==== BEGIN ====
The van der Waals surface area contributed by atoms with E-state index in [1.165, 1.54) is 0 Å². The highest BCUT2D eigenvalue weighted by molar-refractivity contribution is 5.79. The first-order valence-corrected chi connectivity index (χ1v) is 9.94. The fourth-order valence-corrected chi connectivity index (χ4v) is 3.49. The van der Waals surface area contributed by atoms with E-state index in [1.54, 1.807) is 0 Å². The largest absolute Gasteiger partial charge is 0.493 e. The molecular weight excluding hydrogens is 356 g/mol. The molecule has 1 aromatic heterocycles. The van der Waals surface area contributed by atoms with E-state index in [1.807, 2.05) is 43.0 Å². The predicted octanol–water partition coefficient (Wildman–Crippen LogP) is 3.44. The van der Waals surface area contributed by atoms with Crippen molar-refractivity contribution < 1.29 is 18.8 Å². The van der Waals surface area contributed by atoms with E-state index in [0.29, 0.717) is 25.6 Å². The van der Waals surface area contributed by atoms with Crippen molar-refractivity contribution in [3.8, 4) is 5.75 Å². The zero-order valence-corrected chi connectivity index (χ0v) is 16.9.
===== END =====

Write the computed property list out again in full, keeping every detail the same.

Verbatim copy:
The van der Waals surface area contributed by atoms with E-state index in [1.165, 1.54) is 0 Å². The highest BCUT2D eigenvalue weighted by molar-refractivity contribution is 5.79. The first-order valence-corrected chi connectivity index (χ1v) is 9.94. The fourth-order valence-corrected chi connectivity index (χ4v) is 3.49. The van der Waals surface area contributed by atoms with E-state index in [1.54, 1.807) is 0 Å². The largest absolute Gasteiger partial charge is 0.493 e. The molecular weight excluding hydrogens is 356 g/mol. The molecule has 1 aromatic heterocycles. The van der Waals surface area contributed by atoms with E-state index in [1.807, 2.05) is 43.0 Å². The predicted octanol–water partition coefficient (Wildman–Crippen LogP) is 3.44. The van der Waals surface area contributed by atoms with Crippen molar-refractivity contribution < 1.29 is 18.8 Å². The van der Waals surface area contributed by atoms with E-state index in [0.29, 0.717) is 25.6 Å². The van der Waals surface area contributed by atoms with Crippen molar-refractivity contribution in [3.8, 4) is 5.75 Å². The zero-order valence-corrected chi connectivity index (χ0v) is 16.9.